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Laccolith vs. Lopolith: What's the Difference?

By Harlon Moss & Aimie Carlson || Updated on May 21, 2024
A laccolith is a dome-shaped intrusion of magma between rock layers, causing the overlying strata to bulge upwards, while a lopolith is a saucer-shaped intrusion of magma that causes the overlying strata to sag downwards.

Key Differences

A laccolith is formed when magma intrudes between layers of sedimentary rock, creating a dome-like structure as the pressure from the magma forces the overlying layers to bulge upward. This type of igneous intrusion typically results in a convex upward formation and is often relatively small in scale. A lopolith, on the other hand, is created when magma intrudes in a manner that causes the overlying rock layers to sag downward, forming a concave, saucer-like shape.
While laccoliths push upwards, creating a dome, lopoliths cause a downward depression, creating a saucer-shaped feature. Laccoliths are usually found at shallower depths compared to lopoliths, which can be found at greater depths and involve larger volumes of magma.
In terms of their formation, laccoliths result from relatively viscous magma that doesn't travel far from the point of intrusion, leading to localized uplift. Lopoliths form from magma that spreads out over a larger area, causing the overlying rock to sag due to the weight and spread of the intrusion.

Comparison Chart


Dome-shaped, convex upward
Saucer-shaped, concave downward

Formation Process

Magma intrudes, pushing layers upward
Magma intrudes, causing layers to sag

Typical Depth



Relatively small
Usually larger

Magma Movement

Limited, localized uplift
Spread over a larger area

Geological Impact

Uplift of overlying strata
Sagging of overlying strata

Laccolith and Lopolith Definitions


A dome-shaped igneous intrusion.
The laccolith caused a noticeable bulge in the terrain.


A saucer-shaped igneous intrusion.
The lopolith caused the ground to sag in a broad area.


Magma intruded between sedimentary layers.
The geologists studied the laccolith to understand its formation.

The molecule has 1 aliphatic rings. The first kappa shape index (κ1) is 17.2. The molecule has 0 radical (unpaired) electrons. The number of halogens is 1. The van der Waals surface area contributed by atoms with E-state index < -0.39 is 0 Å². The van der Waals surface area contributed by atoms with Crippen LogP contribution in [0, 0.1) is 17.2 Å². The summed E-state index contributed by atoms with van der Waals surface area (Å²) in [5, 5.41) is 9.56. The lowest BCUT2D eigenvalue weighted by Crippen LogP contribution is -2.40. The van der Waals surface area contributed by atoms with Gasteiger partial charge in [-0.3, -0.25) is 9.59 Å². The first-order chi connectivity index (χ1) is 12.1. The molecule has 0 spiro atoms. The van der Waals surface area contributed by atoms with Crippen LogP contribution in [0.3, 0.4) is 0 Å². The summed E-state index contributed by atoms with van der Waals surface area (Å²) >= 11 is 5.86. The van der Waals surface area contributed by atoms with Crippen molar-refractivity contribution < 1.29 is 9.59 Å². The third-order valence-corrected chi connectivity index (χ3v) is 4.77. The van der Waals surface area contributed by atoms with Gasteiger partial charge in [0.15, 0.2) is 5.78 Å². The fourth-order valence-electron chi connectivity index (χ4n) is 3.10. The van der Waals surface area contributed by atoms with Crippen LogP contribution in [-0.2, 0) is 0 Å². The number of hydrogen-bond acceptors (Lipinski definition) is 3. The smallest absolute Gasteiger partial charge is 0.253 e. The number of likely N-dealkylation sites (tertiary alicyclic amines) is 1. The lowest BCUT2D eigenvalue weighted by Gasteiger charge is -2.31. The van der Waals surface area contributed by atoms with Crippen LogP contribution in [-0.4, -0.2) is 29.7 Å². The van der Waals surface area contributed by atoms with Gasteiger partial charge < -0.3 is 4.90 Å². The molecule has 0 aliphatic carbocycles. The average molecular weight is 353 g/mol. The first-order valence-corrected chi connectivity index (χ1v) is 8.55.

Magma intruded, causing downward sagging.
The sagging layers were evidence of a lopolith below.


Usually smaller in scale compared to other intrusions.
The small hill was identified as a laccolith.


Usually larger and deeper than laccoliths.
The vast lopolith impacted a significant geological area.


Forms a convex upward structure.
The mountain range was partly shaped by an underlying laccolith.


Forms a concave downward structure.
The geologists mapped the lopolith's extensive reach.


Results in localized uplift.
The uplifted layers indicated the presence of a laccolith.


Results in extensive sagging.
The basin-like depression was due to a large lopolith.


A mass of igneous rock intruded between layers of sedimentary rock, resulting in uplift.


A large, bowl-shaped body of igneous rock intruded between layers of sedimentary rock.


(geology) A mass of igneous or volcanic rock found within strata which forces the overlaying strata upwards and forms domes.


(geology) a mass of volcanic or igneous rock found within strata which has spilled downward into underlaying strata and forms depressed regions.


A mass similar to lopolith but concave up.


(geology) mass similar to laccolith but concave down


How does a lopolith form?

It forms when magma spreads out and causes the overlying rock layers to sag.

What shape does a laccolith have?

Dome-shaped and convex upward.

Is a lopolith shallow or deep?

Usually found at greater depths.

What shape does a lopolith have?

Saucer-shaped and concave downward.

What type of magma movement creates a laccolith?

Localized and limited uplift of magma.

What is a lopolith?

A saucer-shaped igneous intrusion formed by magma causing rock layers to sag downward.

What is a laccolith?

A dome-shaped igneous intrusion formed by magma pushing rock layers upward.

How does a laccolith form?

It forms when magma intrudes between sedimentary layers, causing them to bulge upward.

What impact does a laccolith have on the terrain?

Causes uplift and bulging of the overlying strata.

Can laccoliths be identified by their shape?

Yes, by their dome-like, convex upward shape.

Is a laccolith shallow or deep?

Typically shallow compared to lopoliths.

Where are laccoliths typically found?

In areas with sedimentary rock layers at shallow depths.

Do laccoliths cause localized or widespread geological changes?

Localized uplift.

What size is a typical laccolith?

Relatively small in scale.

What impact does a lopolith have on the terrain?

Causes sagging and depression of the overlying strata.

Do lopoliths cause localized or widespread geological changes?

Widespread sagging and depression.

What size is a typical lopolith?

Often larger than laccoliths.

Can lopoliths be identified by their shape?

Yes, by their saucer-like, concave downward shape.

What type of magma movement creates a lopolith?

Spread of magma over a larger area, causing sagging.

Where are lopoliths typically found?

At greater depths with larger magma intrusions.
About Author
Written by
Harlon Moss
Harlon is a seasoned quality moderator and accomplished content writer for Difference Wiki. An alumnus of the prestigious University of California, he earned his degree in Computer Science. Leveraging his academic background, Harlon brings a meticulous and informed perspective to his work, ensuring content accuracy and excellence.
Co-written by
Aimie Carlson
Aimie Carlson, holding a master's degree in English literature, is a fervent English language enthusiast. She lends her writing talents to Difference Wiki, a prominent website that specializes in comparisons, offering readers insightful analyses that both captivate and inform.

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